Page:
Man Stumbles On To Grizzly While Hiking in Yellowstone; Acts Smart, Does Not Get Mauled

A Wyoming man enjoying a hike in Yellowstone on Tuesday came upon a grizzly less than 30 yards away. The Game and Fish Dept said because he didn't try to feed it, pet it, or put a saddle on it, he didn't get mauled.

Ellen Fike

May 04, 20223 min read

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A Wyoming Game and Fish Department bear biologist is praising a hiker for his reaction to a close encounter with a grizzly bear in Yellowstone National Park on Monday, saying the man did the right thing by staying far back from the animal.

Stan Mills is a hiker who regularly posts about his Yellowstone excursions on YouTube and on Tuesday, he uploaded a video in which he had a “friendly” grizzly bear encounter inside of the park.

“Friendly” meaning that Mills didn’t get his head ripped-off. But he was much closer to the bear than he should have been — less than 30 yards.

He said he didn’t intend to get so close. He just came upon the grizzly. Or, more accurately, it the grizzly came upon him.

“I was sitting in the rain under my poncho just kinda gazing off into the distance while resting under a tree when I took a look to my left,” Mills said on his YouTube channel.

“I immediately saw a grizzly walking towards me. I was not very visible to the bear because I was under my poncho but the grizzly finally spotted me from the movement I was making while going after my bear spay and then my camera,” he said.

An experienced hiker, Mills said he knew that one should never get within 100 yards of a bear but when surprise encounters happen, “you have no choice and you have to do the right thing.”

“As most people know, my thinking is to never do anything that can upset a grizzly. So I moved away at the opportune time. It turned out to be another great experience in the backcountry of Yellowstone,” he said.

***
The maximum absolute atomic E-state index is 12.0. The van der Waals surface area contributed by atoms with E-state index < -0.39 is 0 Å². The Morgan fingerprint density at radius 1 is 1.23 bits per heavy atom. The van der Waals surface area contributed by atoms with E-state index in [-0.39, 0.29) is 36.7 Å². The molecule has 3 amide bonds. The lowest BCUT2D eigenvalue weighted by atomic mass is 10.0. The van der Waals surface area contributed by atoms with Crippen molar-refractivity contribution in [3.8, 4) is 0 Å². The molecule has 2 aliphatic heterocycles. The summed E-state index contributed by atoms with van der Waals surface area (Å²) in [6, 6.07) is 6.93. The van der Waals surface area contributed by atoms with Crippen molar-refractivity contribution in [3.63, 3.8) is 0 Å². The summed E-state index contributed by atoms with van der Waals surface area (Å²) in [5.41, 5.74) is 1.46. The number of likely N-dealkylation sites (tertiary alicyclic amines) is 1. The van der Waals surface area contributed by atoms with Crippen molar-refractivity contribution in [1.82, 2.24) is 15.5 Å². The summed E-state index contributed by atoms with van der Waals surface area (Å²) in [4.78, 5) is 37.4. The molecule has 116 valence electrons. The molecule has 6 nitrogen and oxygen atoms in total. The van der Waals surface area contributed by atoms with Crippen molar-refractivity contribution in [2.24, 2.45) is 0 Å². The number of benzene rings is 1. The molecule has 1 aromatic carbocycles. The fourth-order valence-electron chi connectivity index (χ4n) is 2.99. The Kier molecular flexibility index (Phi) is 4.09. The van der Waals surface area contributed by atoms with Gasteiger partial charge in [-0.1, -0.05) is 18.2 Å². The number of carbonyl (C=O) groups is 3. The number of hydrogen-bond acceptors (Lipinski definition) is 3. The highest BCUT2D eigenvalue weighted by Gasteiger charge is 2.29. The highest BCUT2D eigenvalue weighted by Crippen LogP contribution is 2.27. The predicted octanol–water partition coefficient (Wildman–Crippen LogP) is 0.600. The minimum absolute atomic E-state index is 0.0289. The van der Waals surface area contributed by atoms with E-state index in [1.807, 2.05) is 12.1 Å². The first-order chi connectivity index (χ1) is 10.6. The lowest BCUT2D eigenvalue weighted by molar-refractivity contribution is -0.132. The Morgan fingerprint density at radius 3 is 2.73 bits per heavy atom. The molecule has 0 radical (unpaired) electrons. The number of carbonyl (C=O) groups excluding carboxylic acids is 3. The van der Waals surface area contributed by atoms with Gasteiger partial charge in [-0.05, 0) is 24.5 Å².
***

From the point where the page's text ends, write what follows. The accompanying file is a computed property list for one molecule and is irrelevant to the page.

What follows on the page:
“The Right Thing”

Dan Thompson, large carnivore biologist for the state Game and Fish Department, told Cowboy State Daily that Mills did the right thing by staying away from the bear and filming it from a reasonable distance.

“You’re trying to dissuade a surprise encounter,” Thompson said. “So if you see the bear to begin with, that’s a good thing. You don’t want to act aggressively toward a bear just standing there, because then they might act aggressively back.”

That’s similar to what noted Wyoming outdoorsman Paul Ulrich said when discussing the grizzly encounter a group of cyclists had only two days before in Glacier National Park. Except those cyclists were less than 10 yards away from a grizzly.

“Because they stayed calm, everything turned out ok,” Ulrich said.

Thompson said that while it is incredible to see wildlife such as grizzlies or moose out in the open, those recreating outdoors need to be aware of their surroundings and be prepared of a potential encounter, including carrying bear spray.

If not, it could mean negative consequences for both a person and the wild animal.

“Most people are really good about it, but there are some bad apples that take advantage of the scenario,” Thompson said.

This is not the first time Mills has encountered a grizzly in the park, as evidenced by some of his most popular videos which include grizzly footage.

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Ellen Fike